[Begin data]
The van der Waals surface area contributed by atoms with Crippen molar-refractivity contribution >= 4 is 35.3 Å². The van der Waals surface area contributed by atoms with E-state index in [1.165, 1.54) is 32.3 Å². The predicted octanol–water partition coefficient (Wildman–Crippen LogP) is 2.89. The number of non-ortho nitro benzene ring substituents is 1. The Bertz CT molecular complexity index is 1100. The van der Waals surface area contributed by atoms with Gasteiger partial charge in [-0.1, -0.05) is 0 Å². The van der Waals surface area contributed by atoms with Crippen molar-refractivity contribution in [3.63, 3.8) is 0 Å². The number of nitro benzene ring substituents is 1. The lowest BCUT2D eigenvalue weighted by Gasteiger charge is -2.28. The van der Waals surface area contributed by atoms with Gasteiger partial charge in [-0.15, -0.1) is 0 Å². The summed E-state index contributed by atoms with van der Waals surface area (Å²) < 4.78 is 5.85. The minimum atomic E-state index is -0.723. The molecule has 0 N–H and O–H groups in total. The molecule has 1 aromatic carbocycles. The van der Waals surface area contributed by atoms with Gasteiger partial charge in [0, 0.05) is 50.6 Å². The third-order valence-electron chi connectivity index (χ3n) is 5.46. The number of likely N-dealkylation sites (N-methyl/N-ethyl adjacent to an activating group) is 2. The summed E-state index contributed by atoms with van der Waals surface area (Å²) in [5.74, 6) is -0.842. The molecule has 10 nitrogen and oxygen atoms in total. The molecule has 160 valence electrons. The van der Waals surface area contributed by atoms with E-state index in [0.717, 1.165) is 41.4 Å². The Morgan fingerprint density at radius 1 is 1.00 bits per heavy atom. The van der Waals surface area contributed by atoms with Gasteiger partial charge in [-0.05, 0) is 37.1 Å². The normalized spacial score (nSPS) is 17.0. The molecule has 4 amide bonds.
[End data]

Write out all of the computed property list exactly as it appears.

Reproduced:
The van der Waals surface area contributed by atoms with Crippen molar-refractivity contribution >= 4 is 35.3 Å². The van der Waals surface area contributed by atoms with E-state index in [1.165, 1.54) is 32.3 Å². The predicted octanol–water partition coefficient (Wildman–Crippen LogP) is 2.89. The number of non-ortho nitro benzene ring substituents is 1. The Bertz CT molecular complexity index is 1100. The van der Waals surface area contributed by atoms with Gasteiger partial charge in [-0.1, -0.05) is 0 Å². The van der Waals surface area contributed by atoms with Crippen molar-refractivity contribution in [3.63, 3.8) is 0 Å². The number of nitro benzene ring substituents is 1. The lowest BCUT2D eigenvalue weighted by Gasteiger charge is -2.28. The van der Waals surface area contributed by atoms with Gasteiger partial charge in [-0.15, -0.1) is 0 Å². The summed E-state index contributed by atoms with van der Waals surface area (Å²) < 4.78 is 5.85. The minimum atomic E-state index is -0.723. The molecule has 0 N–H and O–H groups in total. The molecule has 1 aromatic carbocycles. The van der Waals surface area contributed by atoms with Gasteiger partial charge in [0, 0.05) is 50.6 Å². The third-order valence-electron chi connectivity index (χ3n) is 5.46. The number of likely N-dealkylation sites (N-methyl/N-ethyl adjacent to an activating group) is 2. The summed E-state index contributed by atoms with van der Waals surface area (Å²) in [5.74, 6) is -0.842. The molecule has 10 nitrogen and oxygen atoms in total. The molecule has 160 valence electrons. The van der Waals surface area contributed by atoms with E-state index in [0.717, 1.165) is 41.4 Å². The Morgan fingerprint density at radius 1 is 1.00 bits per heavy atom. The van der Waals surface area contributed by atoms with Gasteiger partial charge in [-0.05, 0) is 37.1 Å². The normalized spacial score (nSPS) is 17.0. The molecule has 4 amide bonds.